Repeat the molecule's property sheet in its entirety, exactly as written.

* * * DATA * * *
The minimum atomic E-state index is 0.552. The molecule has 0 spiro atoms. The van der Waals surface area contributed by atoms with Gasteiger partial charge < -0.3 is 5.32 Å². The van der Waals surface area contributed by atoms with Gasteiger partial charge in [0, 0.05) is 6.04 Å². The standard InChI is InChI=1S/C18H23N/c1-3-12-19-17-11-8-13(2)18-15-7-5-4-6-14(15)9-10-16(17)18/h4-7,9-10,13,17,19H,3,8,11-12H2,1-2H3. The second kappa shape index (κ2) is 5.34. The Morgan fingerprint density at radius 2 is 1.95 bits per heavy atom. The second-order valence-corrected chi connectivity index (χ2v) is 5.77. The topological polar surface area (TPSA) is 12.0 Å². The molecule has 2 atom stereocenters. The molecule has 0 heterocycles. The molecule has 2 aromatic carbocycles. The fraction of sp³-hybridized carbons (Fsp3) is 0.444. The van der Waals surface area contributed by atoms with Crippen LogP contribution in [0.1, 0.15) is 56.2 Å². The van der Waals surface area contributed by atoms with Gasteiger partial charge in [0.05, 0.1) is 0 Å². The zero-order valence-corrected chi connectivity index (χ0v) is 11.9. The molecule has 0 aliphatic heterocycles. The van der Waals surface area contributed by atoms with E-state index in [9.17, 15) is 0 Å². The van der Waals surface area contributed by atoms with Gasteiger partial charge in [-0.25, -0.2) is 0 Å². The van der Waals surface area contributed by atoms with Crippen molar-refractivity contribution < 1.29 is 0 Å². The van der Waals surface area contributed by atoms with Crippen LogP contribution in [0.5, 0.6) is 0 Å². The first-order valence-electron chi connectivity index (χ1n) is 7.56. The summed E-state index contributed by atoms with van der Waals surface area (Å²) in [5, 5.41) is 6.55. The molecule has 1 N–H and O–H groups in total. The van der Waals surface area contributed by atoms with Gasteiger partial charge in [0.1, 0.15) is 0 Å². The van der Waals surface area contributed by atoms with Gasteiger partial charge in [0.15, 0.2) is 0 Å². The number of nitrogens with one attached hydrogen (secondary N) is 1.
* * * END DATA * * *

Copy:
The minimum atomic E-state index is 0.552. The molecule has 0 spiro atoms. The van der Waals surface area contributed by atoms with Gasteiger partial charge < -0.3 is 5.32 Å². The van der Waals surface area contributed by atoms with Gasteiger partial charge in [0, 0.05) is 6.04 Å². The standard InChI is InChI=1S/C18H23N/c1-3-12-19-17-11-8-13(2)18-15-7-5-4-6-14(15)9-10-16(17)18/h4-7,9-10,13,17,19H,3,8,11-12H2,1-2H3. The second kappa shape index (κ2) is 5.34. The Morgan fingerprint density at radius 2 is 1.95 bits per heavy atom. The second-order valence-corrected chi connectivity index (χ2v) is 5.77. The topological polar surface area (TPSA) is 12.0 Å². The molecule has 2 atom stereocenters. The molecule has 0 heterocycles. The molecule has 2 aromatic carbocycles. The fraction of sp³-hybridized carbons (Fsp3) is 0.444. The van der Waals surface area contributed by atoms with Crippen LogP contribution in [0.1, 0.15) is 56.2 Å². The van der Waals surface area contributed by atoms with Gasteiger partial charge in [0.05, 0.1) is 0 Å². The zero-order valence-corrected chi connectivity index (χ0v) is 11.9. The molecule has 0 aliphatic heterocycles. The van der Waals surface area contributed by atoms with E-state index in [9.17, 15) is 0 Å². The van der Waals surface area contributed by atoms with Gasteiger partial charge in [-0.25, -0.2) is 0 Å². The van der Waals surface area contributed by atoms with Crippen molar-refractivity contribution < 1.29 is 0 Å². The van der Waals surface area contributed by atoms with Crippen LogP contribution in [0.5, 0.6) is 0 Å². The first-order valence-electron chi connectivity index (χ1n) is 7.56. The summed E-state index contributed by atoms with van der Waals surface area (Å²) in [5, 5.41) is 6.55. The molecule has 1 N–H and O–H groups in total. The van der Waals surface area contributed by atoms with Gasteiger partial charge in [0.1, 0.15) is 0 Å². The van der Waals surface area contributed by atoms with Gasteiger partial charge in [0.15, 0.2) is 0 Å². The number of nitrogens with one attached hydrogen (secondary N) is 1.